I’ve been faced with an interesting challenge: teach Functional Programming to last year students at Centrale Nantes.
The students did not have any background in FP, even though they have a strong level in math after two years of preparatory classes.
Most of them have only seen C and Java.
I got a two hour window to make them discover FP.
I’ve found it a bit difficult to design this course. Should I show them just a functional language and let them infer functional programming from it ? Should I talk about more abstract notions and stay closer to the essence of FP ? I chose to stand in middle ground, and split the presentation in two parts: the first part would be about fundamental notions about FP, the other part would be the presentation of a functional language and a quick problem-solving session with it.
I began by describing different programming paradigms and insisted on the declarative nature of FP. I then proceeded on explaining a few key characteristics of FP (immutability, recursion, limited side effects).
I also chose to mention quickly the Curry-Howard isomorphism to show the deep relation between proofs and programs. I did not have the time to elaborate on type systems, though.
After having explained the fundamental parts, I went on with Haskell. Chosing Haskell over other functional languages was easy, it’s the purest yet practical language I know of. I could also have used SML, but I have a poor knowledge of it.
I began by running quickly over Haskell’s syntax. I could have insisted a bit more on pattern matching.
During the rest of the session, I solved small problems on the whiteboard to show students the functional problem-solving mindset. A few of them were quite active and got it quite fast.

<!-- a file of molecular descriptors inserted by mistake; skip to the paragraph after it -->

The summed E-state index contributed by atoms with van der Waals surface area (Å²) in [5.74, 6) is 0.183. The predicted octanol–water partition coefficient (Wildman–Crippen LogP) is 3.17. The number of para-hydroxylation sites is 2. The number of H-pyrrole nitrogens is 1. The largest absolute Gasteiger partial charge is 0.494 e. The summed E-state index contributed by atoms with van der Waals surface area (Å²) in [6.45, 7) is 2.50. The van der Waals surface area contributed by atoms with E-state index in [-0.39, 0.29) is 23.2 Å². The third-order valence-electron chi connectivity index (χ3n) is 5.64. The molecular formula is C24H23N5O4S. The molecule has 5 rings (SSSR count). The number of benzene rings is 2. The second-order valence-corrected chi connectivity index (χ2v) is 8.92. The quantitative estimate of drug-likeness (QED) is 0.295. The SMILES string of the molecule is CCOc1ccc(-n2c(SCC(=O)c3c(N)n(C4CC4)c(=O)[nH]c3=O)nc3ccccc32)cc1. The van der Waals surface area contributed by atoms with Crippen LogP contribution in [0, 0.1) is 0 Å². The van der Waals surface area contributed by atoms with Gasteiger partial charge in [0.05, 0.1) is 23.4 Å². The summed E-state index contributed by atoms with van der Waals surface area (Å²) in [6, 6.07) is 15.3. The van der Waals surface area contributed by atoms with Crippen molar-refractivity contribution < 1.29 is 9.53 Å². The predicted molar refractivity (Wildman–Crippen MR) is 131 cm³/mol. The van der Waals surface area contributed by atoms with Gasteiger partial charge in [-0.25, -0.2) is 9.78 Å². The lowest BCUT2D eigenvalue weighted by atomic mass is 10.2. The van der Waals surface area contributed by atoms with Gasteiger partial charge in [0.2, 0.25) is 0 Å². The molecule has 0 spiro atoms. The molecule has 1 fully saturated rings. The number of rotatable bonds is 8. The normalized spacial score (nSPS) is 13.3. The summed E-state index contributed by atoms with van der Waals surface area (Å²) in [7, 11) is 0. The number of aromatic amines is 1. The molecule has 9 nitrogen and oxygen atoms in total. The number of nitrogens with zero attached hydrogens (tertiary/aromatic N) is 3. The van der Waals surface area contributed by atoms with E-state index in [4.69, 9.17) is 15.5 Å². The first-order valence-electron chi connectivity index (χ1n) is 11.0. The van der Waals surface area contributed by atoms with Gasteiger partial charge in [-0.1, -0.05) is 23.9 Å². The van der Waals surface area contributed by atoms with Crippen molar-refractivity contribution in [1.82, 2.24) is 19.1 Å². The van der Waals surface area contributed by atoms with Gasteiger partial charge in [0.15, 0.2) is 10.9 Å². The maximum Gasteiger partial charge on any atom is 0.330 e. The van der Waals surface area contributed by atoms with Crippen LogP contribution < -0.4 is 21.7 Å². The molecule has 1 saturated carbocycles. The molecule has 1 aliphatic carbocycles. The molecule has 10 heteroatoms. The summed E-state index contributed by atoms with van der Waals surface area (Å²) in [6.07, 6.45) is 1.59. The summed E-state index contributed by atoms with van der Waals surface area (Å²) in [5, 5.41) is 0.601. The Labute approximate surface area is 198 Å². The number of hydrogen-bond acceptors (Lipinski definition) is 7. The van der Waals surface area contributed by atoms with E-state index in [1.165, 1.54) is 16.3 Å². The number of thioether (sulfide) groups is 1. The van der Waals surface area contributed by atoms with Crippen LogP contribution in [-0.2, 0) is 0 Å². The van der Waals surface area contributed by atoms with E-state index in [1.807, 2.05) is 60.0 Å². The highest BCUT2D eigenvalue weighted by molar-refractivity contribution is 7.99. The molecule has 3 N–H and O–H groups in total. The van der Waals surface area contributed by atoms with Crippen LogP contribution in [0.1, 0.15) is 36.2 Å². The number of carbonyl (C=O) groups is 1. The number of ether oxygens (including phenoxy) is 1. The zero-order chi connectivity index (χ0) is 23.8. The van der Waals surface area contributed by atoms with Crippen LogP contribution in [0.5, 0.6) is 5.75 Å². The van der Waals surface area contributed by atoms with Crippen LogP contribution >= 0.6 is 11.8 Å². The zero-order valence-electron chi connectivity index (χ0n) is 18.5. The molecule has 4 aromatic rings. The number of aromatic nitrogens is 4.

I had a few minutes left, so I decided to quickly show them some category theory constructs and how it enabled them to take great advantage from simple abstractions. Thanks to their math background, a Monoid was a familiar concept for many of them and I’ve been able to show how this abstract, mathematical construct was helpful with more concrete problems.
The feedback I got from the students and a teacher who attended the class was generally positive. It was a bit fast and technical, but interesting.
Apart from the talk, I gave a list of must read books and papers (SICP, Why FP matters, Learn You A Haskell…) but I’m not sure how many of them have been looking at it yet.
Slides (in French), PDF
Slides (in French), markdown
I should do it again next year and I’m looking forward feedback from functional programmers. If you have suggestions, please let me know, the current structure is far from being perfect and I’m willing to improve it.